Monday 27 July 2020

Weegee and Kubrick: The infrared connection

I have recently been reading Christopher Bonanos' biography of the famous New York photographer Weegee. Weegee's reputation grew in the 1930s as a news photographer covering mostly crime and fires at night. He soon developed a style that transcended standard news pics partly due to his innate sense of a good image, but also his shots of the reaction to events, as much as the events themselves.

One item in Weegee's armoury, besides his police radio and pocketfuls of flashbulbs, was infrared. He picked up on it in the early 1940s, a few years after it become available from companies like Kodak through regular retail channels. Before the mid 1930s, if you wanted to take infrared photographs you had to sensitise the plates (for it was plates) yourself. Now there were plates with a sensitivity beyond 700nm which could survive being retailed and being carried around by a busy photographer.

Bonanos places Weege's first use of IR for publication in April 1942, shooting during a wartime blackout drill. He returned to the medium "again and again" using the phrase "Made with invisible light" and many of his most recognisable shots were made this way. He shot audiences in cinemas, the opera and even a circus. Sometimes by rigging IR flood lights or more often by using flash with special IR-pass coated flash bulbs.

My favourite, entitled Opening Night at the Met was taken on December 3rd 1944 and shows a small group in the audience, including a priest and a lady with opera glasses. Behind them stand two women and a man. He is displaying classic IR 'five o'clock shadow' (caused by IR penetrating the skin slightly ... he was probably clean shaven) and one woman shows another feature of the infrared look, which makes eyes look like dark pools. This may well be Kodak film but it shows little of the usual IR film look with halation. This is simply because it would have been a half-plate negative: the effects are there but more subtle than we got with 35mm film.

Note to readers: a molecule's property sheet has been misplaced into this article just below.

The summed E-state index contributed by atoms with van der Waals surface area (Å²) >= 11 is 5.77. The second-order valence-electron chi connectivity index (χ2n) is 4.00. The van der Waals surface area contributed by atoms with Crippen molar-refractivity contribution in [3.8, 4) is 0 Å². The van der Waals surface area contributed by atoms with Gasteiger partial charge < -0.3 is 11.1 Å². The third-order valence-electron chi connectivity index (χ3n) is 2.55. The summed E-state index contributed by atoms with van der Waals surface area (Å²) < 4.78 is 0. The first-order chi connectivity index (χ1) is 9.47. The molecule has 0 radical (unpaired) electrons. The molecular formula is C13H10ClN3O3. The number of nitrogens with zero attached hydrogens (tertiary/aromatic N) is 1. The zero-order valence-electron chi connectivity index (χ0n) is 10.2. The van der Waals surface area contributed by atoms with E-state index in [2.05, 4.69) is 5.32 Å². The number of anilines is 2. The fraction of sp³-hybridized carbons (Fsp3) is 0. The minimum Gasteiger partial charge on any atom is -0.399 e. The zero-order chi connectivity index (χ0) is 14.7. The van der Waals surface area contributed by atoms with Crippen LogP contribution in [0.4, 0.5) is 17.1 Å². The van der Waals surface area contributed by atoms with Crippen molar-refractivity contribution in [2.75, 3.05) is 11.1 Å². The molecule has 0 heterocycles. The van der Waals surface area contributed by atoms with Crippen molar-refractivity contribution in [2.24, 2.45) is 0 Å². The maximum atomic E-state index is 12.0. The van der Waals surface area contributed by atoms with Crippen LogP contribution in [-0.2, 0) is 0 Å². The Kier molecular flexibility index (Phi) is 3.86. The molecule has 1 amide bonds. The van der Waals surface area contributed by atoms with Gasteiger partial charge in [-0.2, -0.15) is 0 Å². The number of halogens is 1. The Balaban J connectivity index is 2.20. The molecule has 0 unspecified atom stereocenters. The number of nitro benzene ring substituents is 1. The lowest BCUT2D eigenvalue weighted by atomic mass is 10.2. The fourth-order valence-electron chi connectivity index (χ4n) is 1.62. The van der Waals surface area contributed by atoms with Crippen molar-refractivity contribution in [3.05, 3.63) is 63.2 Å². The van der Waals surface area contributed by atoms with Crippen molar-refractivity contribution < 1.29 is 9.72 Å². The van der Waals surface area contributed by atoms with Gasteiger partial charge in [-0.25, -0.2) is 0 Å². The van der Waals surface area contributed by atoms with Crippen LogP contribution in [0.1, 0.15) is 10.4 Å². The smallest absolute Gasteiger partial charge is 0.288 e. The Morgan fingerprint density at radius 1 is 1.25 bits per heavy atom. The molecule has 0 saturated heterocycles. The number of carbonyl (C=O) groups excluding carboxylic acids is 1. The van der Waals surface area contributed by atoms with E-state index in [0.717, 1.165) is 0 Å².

I can't directly show you the image but I can link you to it on the Getty site. It's a gem: Opening Night at the Met. They're watching Faust by the way.

Getty have 84 more examples of Weegee's infrared photography. This search will get you there. Alternatively, there are 43 shots online at the International Centre for Photography, where Weegee's archive is held. These include some of him with his infrared kit, ready to shoot, and even disguised as an ice cream seller.

Via the Bonanos book I discovered that not only was Stanley Kubrick an admirer of Weegee (his "last great set of photographs" was shot during the filming of Dr Strangelove) but Kubrick used infrared several time during his earlier career as a photographer. Some examples of his work for Look magazine can be found online, although it's unclear how many were actually published. One striking shot, very reminiscent of Weegee's work, is from a set Kubrick shot for Look in a set titled "Park Benches-Love is Everywhere," from 1946. In it, a young couple are seen disturbed in mid-kiss on a fire escape, looking up at the camera. It has the classic characteristics of an infrared portrait, with dark-pool eyes, and the light pattern tells us it was shot with flash.

You can find the fire-escape photo, along with other Kubrick stills work, in this review of a retrospective exhibition in 2018 called Through a Different Lens: Stanley Kubrick’s Photographs.

There's some interesting information on infrared flash in a blog post by social documentary photographer Daniel D. Teoli Jr, including the kind of bulbs used by Weegee. In case you're wondering, electronic flash guns do give off infrared, so you can filter them for candid photography. Usually, no-one will see the flash unless they are looking at the gun, in which case they'd maybe see a brief dull red light. This would be partly due to the very low sensitivity of our eyes to very deep red going on infrared (0.01% of our green sensitivity at 750 nm according to Allen's astrophysical quantities) and to the tiny amount of deep red that the filter lets through.

Christopher Bonanos' biography of Weegee is called Flash: the Making of Weegee the Famous and is published by Henry Holt. It's a very readable account not only of the man's eccentric life but also, in passing, builds a picture of what it was like as a jobbing news photographer on a crime beat in New York between the 1930s and 1940s in New York. And I am cited twice in the notes.